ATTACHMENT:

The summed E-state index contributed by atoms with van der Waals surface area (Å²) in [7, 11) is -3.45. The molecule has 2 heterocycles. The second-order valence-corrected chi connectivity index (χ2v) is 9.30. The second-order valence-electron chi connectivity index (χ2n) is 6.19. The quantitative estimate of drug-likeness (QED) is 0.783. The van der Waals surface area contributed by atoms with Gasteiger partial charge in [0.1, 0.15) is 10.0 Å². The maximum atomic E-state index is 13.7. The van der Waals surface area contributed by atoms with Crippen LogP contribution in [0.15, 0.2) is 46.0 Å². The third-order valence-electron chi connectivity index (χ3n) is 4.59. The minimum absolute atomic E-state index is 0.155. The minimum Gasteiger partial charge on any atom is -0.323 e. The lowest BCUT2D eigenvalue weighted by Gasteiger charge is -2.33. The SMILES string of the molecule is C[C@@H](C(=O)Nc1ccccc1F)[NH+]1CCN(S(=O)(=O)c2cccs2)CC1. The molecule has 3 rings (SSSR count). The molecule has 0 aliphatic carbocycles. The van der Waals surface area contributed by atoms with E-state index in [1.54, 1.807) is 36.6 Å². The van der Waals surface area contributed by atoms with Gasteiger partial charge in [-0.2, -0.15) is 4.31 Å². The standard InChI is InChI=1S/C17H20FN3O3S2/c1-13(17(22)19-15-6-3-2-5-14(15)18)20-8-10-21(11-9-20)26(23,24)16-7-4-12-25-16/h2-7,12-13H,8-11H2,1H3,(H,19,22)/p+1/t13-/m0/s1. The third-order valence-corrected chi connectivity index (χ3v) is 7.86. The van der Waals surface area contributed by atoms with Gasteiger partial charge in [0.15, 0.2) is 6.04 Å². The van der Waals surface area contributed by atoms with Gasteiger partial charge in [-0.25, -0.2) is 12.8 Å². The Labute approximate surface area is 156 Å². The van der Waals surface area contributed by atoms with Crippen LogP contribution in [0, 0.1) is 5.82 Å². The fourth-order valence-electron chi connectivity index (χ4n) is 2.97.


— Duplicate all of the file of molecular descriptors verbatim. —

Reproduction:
The summed E-state index contributed by atoms with van der Waals surface area (Å²) in [7, 11) is -3.45. The molecule has 2 heterocycles. The second-order valence-corrected chi connectivity index (χ2v) is 9.30. The second-order valence-electron chi connectivity index (χ2n) is 6.19. The quantitative estimate of drug-likeness (QED) is 0.783. The van der Waals surface area contributed by atoms with Gasteiger partial charge in [0.1, 0.15) is 10.0 Å². The maximum atomic E-state index is 13.7. The van der Waals surface area contributed by atoms with Crippen LogP contribution in [0.15, 0.2) is 46.0 Å². The third-order valence-electron chi connectivity index (χ3n) is 4.59. The minimum absolute atomic E-state index is 0.155. The minimum Gasteiger partial charge on any atom is -0.323 e. The lowest BCUT2D eigenvalue weighted by Gasteiger charge is -2.33. The SMILES string of the molecule is C[C@@H](C(=O)Nc1ccccc1F)[NH+]1CCN(S(=O)(=O)c2cccs2)CC1. The molecule has 3 rings (SSSR count). The molecule has 0 aliphatic carbocycles. The van der Waals surface area contributed by atoms with E-state index in [1.54, 1.807) is 36.6 Å². The van der Waals surface area contributed by atoms with Gasteiger partial charge in [-0.2, -0.15) is 4.31 Å². The standard InChI is InChI=1S/C17H20FN3O3S2/c1-13(17(22)19-15-6-3-2-5-14(15)18)20-8-10-21(11-9-20)26(23,24)16-7-4-12-25-16/h2-7,12-13H,8-11H2,1H3,(H,19,22)/p+1/t13-/m0/s1. The third-order valence-corrected chi connectivity index (χ3v) is 7.86. The van der Waals surface area contributed by atoms with Gasteiger partial charge in [0.15, 0.2) is 6.04 Å². The van der Waals surface area contributed by atoms with Gasteiger partial charge in [-0.25, -0.2) is 12.8 Å². The Labute approximate surface area is 156 Å². The van der Waals surface area contributed by atoms with Crippen LogP contribution in [0, 0.1) is 5.82 Å². The fourth-order valence-electron chi connectivity index (χ4n) is 2.97.